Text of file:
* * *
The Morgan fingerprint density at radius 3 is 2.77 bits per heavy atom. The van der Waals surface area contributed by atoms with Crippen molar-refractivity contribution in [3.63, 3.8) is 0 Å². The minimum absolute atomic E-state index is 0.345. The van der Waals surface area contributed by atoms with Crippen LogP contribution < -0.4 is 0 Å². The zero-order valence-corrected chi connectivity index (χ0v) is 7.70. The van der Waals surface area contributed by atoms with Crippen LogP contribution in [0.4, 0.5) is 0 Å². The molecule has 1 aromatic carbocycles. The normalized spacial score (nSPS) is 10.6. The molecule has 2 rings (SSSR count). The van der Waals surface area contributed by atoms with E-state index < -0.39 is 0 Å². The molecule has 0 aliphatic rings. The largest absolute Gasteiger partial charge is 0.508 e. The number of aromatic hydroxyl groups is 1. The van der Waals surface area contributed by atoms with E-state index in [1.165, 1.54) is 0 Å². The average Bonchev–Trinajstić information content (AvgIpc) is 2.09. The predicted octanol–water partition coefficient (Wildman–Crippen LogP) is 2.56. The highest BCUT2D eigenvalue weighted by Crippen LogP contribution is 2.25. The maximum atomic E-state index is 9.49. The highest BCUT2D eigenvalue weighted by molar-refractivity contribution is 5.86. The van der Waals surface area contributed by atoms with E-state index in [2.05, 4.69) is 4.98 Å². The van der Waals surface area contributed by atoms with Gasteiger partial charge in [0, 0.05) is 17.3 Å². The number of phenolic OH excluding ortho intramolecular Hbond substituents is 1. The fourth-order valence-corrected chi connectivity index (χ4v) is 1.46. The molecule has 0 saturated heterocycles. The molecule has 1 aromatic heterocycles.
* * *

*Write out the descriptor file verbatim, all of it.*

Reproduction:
The Morgan fingerprint density at radius 3 is 2.77 bits per heavy atom. The van der Waals surface area contributed by atoms with Crippen molar-refractivity contribution in [3.63, 3.8) is 0 Å². The minimum absolute atomic E-state index is 0.345. The van der Waals surface area contributed by atoms with Crippen LogP contribution < -0.4 is 0 Å². The zero-order valence-corrected chi connectivity index (χ0v) is 7.70. The van der Waals surface area contributed by atoms with Crippen LogP contribution in [0.4, 0.5) is 0 Å². The molecule has 1 aromatic carbocycles. The normalized spacial score (nSPS) is 10.6. The molecule has 2 rings (SSSR count). The van der Waals surface area contributed by atoms with E-state index < -0.39 is 0 Å². The molecule has 0 aliphatic rings. The largest absolute Gasteiger partial charge is 0.508 e. The number of aromatic hydroxyl groups is 1. The van der Waals surface area contributed by atoms with E-state index in [1.165, 1.54) is 0 Å². The average Bonchev–Trinajstić information content (AvgIpc) is 2.09. The predicted octanol–water partition coefficient (Wildman–Crippen LogP) is 2.56. The highest BCUT2D eigenvalue weighted by Crippen LogP contribution is 2.25. The maximum atomic E-state index is 9.49. The highest BCUT2D eigenvalue weighted by molar-refractivity contribution is 5.86. The van der Waals surface area contributed by atoms with E-state index in [2.05, 4.69) is 4.98 Å². The van der Waals surface area contributed by atoms with Gasteiger partial charge in [0, 0.05) is 17.3 Å². The number of phenolic OH excluding ortho intramolecular Hbond substituents is 1. The fourth-order valence-corrected chi connectivity index (χ4v) is 1.46. The molecule has 0 saturated heterocycles. The molecule has 1 aromatic heterocycles.